The relief sought here, an injunction against future violations of Section 4(e), is provided for in Section 7(b) of the Act, 29 U.S.C. § 626(b). In addition, Section 7(b) requires that:


Before instituting any action under this section, the Secretary shall attempt to eliminate the discriminatory practice or practices alleged, and to effect voluntary compliance with the requirements of this chapter through informal methods of conciliation, conference, and persuasion.


Only after such attempts have failed is the Secretary authorized to bring suit to compel obedience.


The district court felt that the Department had not made meaningful attempts to secure voluntary compliance from APS.7 We disagree. During the four-year period covered by this litigation, the Department contacted APS at least five times. Visits, telephone calls, and correspondence by Department personnel were part of a patient but unsuccessful effort to persuade APS to obey the law.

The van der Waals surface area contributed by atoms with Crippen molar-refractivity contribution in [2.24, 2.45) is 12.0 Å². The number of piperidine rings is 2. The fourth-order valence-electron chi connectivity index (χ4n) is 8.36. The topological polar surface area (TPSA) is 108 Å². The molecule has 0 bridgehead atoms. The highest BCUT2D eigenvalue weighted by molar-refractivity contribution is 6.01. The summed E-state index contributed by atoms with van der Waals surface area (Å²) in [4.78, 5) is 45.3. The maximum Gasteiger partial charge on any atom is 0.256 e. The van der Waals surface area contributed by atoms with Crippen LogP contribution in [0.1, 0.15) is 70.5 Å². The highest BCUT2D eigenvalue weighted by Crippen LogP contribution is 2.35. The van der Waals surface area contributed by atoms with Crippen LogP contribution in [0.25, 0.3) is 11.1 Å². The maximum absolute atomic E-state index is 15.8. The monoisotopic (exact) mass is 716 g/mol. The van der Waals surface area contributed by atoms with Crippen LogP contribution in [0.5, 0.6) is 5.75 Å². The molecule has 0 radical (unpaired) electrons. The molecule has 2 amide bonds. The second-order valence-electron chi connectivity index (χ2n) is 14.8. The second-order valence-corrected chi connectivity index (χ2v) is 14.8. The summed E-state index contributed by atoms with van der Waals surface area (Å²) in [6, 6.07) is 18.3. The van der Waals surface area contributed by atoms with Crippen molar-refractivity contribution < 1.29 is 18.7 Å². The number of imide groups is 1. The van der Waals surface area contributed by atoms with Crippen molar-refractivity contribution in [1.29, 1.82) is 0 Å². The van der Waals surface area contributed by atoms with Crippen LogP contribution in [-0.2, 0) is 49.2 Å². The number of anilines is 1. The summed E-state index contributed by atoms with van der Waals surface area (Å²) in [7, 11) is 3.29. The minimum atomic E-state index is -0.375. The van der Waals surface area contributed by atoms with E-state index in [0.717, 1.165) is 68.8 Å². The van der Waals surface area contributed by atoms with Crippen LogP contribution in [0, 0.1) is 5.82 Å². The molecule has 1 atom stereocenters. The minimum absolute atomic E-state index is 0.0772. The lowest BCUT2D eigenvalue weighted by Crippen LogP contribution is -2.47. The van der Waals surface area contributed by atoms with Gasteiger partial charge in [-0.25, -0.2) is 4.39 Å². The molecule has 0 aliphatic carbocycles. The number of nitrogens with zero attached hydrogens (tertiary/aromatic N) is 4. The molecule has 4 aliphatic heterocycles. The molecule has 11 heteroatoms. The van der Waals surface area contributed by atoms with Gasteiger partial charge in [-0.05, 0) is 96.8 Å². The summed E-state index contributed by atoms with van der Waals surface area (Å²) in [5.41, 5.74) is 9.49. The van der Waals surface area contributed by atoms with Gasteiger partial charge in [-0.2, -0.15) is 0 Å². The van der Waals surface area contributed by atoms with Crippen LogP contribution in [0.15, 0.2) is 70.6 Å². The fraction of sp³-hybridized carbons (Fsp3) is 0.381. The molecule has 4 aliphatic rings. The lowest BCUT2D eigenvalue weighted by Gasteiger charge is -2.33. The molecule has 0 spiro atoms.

The earnest pledges given at trial by APS's management that it would not again violate the Act if believed, are not dispositive of the Secretary's entitlement to injunctive relief. The fact is the company did not stop its use of prohibited advertisements until after the Department had filed suit. Understandably, the Secretary has had enough of APS's promises. If APS really intends to comply with the Act, its future business conduct will in no way be inhibited by an injunction. 'It is to be noted that an injunction in this type of case is not a burdensome thing; it simply requires the employer to obey the law.' Hodgson v. First Fed. Sav. & Loan Ass'n, 455 F.2d 818, 826 (5th Cir. 1972). On these facts we hold that the Department is entitled to injunctive relief. See, e.g., Hodgson v. Great American Discount & Credit Co., 336 F.Supp. 1355 (Md.Ala.1972).III.